Australian Theatre History. The Australian Performing Group at the Pram Factory

Rose Chong

I thought I might try my hand at the thoughts or reflections upon the life of my APG days- That was where we met after all.

 

I’ve been amazed at all the mythologizing that has gone on in recent years. My recollection was one of complete anarchic chaos most of the time- when even the simplest of tasks- the ordering of the toilet paper for instance- required a group struggle session to decide who should do it.

 

At the time that I joined the Pram Factory I was heavily pregnant, which was assumed to be the result of rape or oppression- it was social death to confess to being happily married- in fact I don’t recall any other conventionally marrieds and up the duff. In my case I think I was excused the opprobrium(!) normally dished out because I was impregnated by an ethnic- of course African would have been better but Chinese still scraped in.

 

The Pram Factory for me was the Women’s Movement, International Women’s Year and women’s uprising signs everywhere - which was why issues such as the toilet cleaning had such heavy political baggage. MEN had to clean the toilets, and if a woman did it there was men’s oppression writ clear for all to thrash out at the next collective meeting. There were issues such as why do men make such a hash of the job- if women can do it better isn’t that just years of conditioning- I can remember Max Gillies cleaning the toilet the moment before he was due to go on and (I nearly said ‘star’) participate in The Hills Family Show I think. It was meant to be a leveller.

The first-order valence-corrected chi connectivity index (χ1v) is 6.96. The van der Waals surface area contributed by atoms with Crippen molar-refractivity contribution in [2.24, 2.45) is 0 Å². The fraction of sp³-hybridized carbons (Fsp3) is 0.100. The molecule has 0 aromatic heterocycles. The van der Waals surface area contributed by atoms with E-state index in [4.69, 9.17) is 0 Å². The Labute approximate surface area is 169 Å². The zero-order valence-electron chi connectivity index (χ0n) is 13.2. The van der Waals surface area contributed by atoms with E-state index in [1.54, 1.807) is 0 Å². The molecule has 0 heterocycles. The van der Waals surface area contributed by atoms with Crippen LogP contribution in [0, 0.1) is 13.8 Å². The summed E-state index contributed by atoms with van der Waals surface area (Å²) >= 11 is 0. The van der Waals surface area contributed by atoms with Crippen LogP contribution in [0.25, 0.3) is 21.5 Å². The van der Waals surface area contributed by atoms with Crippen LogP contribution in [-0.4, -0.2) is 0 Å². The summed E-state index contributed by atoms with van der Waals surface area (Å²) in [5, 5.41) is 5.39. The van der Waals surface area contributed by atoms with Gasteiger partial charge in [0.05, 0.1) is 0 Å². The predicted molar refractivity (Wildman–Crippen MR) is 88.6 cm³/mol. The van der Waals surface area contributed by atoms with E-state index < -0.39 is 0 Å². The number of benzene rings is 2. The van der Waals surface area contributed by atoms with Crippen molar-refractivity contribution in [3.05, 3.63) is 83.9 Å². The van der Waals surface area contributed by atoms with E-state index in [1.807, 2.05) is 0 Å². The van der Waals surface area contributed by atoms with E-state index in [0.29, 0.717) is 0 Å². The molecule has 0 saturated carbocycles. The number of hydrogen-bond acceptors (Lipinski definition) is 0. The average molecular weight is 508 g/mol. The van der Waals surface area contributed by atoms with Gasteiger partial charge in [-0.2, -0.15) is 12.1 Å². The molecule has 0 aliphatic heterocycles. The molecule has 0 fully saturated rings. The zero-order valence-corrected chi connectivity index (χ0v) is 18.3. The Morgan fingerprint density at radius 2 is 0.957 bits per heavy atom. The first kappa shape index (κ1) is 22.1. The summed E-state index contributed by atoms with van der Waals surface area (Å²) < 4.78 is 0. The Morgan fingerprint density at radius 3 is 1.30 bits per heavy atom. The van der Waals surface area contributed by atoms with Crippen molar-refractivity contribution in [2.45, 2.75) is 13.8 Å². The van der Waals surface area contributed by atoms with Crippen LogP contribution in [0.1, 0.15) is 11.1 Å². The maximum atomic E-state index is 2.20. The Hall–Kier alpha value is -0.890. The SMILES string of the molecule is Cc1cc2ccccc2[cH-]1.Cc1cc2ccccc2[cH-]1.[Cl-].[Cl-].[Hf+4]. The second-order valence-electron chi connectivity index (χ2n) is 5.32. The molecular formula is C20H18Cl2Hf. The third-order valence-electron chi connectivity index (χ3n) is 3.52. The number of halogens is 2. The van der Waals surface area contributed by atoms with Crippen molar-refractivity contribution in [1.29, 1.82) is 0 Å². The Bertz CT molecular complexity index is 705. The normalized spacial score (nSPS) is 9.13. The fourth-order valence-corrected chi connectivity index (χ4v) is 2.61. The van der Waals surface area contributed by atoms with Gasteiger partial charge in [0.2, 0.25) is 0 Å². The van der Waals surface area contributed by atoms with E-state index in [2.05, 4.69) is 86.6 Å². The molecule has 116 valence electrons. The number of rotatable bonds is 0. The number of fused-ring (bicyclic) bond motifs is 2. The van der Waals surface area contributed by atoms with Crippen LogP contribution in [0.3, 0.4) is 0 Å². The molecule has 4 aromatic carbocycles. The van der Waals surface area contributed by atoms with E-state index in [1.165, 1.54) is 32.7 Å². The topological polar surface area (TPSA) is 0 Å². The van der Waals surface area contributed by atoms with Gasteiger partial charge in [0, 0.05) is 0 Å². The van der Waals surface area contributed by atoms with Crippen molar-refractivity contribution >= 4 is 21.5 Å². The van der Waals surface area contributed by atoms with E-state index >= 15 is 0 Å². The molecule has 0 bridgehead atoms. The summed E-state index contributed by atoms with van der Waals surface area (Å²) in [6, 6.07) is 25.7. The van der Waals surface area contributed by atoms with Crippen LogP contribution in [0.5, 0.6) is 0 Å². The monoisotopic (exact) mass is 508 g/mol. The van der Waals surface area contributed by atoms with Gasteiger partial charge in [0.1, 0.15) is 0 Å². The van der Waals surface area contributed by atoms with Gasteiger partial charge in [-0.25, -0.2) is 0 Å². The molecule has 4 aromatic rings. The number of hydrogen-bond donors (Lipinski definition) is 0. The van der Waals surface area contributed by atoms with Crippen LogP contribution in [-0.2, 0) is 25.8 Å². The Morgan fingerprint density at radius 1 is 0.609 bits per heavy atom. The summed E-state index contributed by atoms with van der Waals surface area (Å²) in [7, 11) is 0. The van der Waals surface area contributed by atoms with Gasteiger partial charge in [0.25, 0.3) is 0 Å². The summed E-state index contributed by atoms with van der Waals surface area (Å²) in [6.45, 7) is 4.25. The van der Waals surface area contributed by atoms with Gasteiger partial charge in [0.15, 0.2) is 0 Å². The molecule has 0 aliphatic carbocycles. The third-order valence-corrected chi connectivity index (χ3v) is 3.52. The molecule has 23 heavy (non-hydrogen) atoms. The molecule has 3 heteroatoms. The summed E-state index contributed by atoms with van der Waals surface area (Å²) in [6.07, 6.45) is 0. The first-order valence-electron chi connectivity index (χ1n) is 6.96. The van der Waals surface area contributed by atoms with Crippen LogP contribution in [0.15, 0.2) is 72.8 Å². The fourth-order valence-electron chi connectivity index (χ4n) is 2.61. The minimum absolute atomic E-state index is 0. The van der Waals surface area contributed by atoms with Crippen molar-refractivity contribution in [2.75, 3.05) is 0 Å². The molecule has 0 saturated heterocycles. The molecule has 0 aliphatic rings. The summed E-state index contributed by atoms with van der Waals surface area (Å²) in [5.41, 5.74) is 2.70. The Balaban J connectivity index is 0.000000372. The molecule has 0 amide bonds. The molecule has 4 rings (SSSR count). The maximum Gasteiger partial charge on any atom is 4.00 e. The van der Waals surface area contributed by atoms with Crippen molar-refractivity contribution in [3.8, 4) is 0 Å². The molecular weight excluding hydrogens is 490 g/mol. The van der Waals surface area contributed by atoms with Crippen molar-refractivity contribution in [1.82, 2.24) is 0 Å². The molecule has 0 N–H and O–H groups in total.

There was also a feeling that costumes couldn’t possibly be the highest aspiration anyone could have and I was always being urged to have the confidence to try for a part in one of the shows - I’ve never wanted to perform and always loved costumes but I was told by the group that I shouldn’t allow myself to be put down by agreeing to do the frocks again. I should think more highly of myself. I think this came from the practice of allowing disappointed actors to do the frocks as a consolation prize.

 

Frocks and props were always going missing, due to the junkie population but we were never allowed to lock anything up for fear we give out a message of distrust within the group.

 

My friend who introduced me to the group was Rose Costello who lived in a house with Helen Garner and Shuv’us and Greig Pickhaver was always there. I met Rose because we had kids at the same school and we shopped at the Victoria Market where she worked at the Health Food Stall.

 

The Pram Factory group was the first group of people I met when I came to Australia and I was always grateful to them for accepting me and allowing me the freedom to be a costume person in the end.

 

Biography

Rose Chong has remained a costumier. She runs one of Melbourne’s largest independent businesses working in film, television, theatre, and the corporate world.



This website was developed by Suzanne Ingleton and with the support of 
The Myer Foundation

Website designed by webhouse.com.au